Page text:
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A warning system for the planet

11/16/2012 - Earth’s ecosystems provide benefits like food or drinking water that are of crucial importance for the well-being of humankind. But although accumulated assessments indicate increasing system failures threatening livelihoods and lives, so far no centralized system exists to monitor and report ecosystem status and changes. Aiming at a better understanding of the consequences of ecosystem service and biodiversity loss, a team of scientists, including Kirsten Thonicke and some of her colleagues from the Potsdam Institute for Climate Impact Research (PIK), propose “A Global System for Monitoring Ecosystem Service Change” in a paper recently published in the science magazine “BioScience”.
A warning system for the planet

Tropical rainforest. Photo: thinkstock

“The connections between nature and society are most complex and little is known about the tipping points of our socio-ecological systems,” Thonicke says. For the first time, the scientists from the international Group on Earth Observation Biodiversity Observation Network (GEO BON) outline a framework for a global warning system. Their design focuses on connecting existing data bases and resources, identifying gaps in observation systems and developing communicating standards. “The global monitoring system for ecosystem service change will allow us to take more complete stock of the planet’s life-support system in ways that enhance research, assessment and decision-making processes,” Thonicke says.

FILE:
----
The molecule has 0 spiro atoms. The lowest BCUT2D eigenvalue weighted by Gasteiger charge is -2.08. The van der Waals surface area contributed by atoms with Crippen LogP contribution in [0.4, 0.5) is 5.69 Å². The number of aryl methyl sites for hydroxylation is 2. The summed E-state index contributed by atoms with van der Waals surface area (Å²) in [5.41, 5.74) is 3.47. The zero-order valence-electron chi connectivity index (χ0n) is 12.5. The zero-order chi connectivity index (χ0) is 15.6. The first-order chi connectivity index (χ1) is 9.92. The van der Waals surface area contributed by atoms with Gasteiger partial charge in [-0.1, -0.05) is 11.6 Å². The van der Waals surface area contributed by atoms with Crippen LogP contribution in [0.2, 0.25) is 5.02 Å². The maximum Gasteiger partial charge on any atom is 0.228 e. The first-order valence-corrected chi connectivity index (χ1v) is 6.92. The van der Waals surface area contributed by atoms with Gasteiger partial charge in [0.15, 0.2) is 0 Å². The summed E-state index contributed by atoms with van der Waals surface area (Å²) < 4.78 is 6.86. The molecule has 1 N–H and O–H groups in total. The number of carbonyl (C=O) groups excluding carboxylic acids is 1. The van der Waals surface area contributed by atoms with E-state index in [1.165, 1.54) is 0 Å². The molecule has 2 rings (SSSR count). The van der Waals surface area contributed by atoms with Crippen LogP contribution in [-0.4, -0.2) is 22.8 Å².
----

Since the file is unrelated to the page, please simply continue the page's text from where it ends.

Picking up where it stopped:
Though the emphasis is on a national scale, the framework can be worked downward to a local scale as well as upward to the global scale. In spite of satellites monitoring the changing extent of forests, nations and international organizations tracking the economic flows of many goods like crops or timber, and numerous programmes like the Red List for Threatened Species compiling data on the status of species and populations, many vital processes are still not monitored globally or not monitored at all. A wide-ranging warning system is therefore missing.

 

Article: Tallis, H., Mooney, H., Andelman, S., Balvanera, P., Cramer, W., Karp, D., Polasky, S., Reyers, B., Ricketts, T., Running, S., Thonicke, K., Tietjen, B., Walz, A. (2012): A Global System for Monitorin Ecosystem Service Change. Bioscience. Nov 2012, Vol. 62. No. 11


Weblink to article: http://www.jstor.org/stable/10.1525/bio.2012.62.11.7

Weblink GEO BON (Group on Earth Observation Biodiversity Observation Network): http://www.earthobservations.org/geobon.shtml

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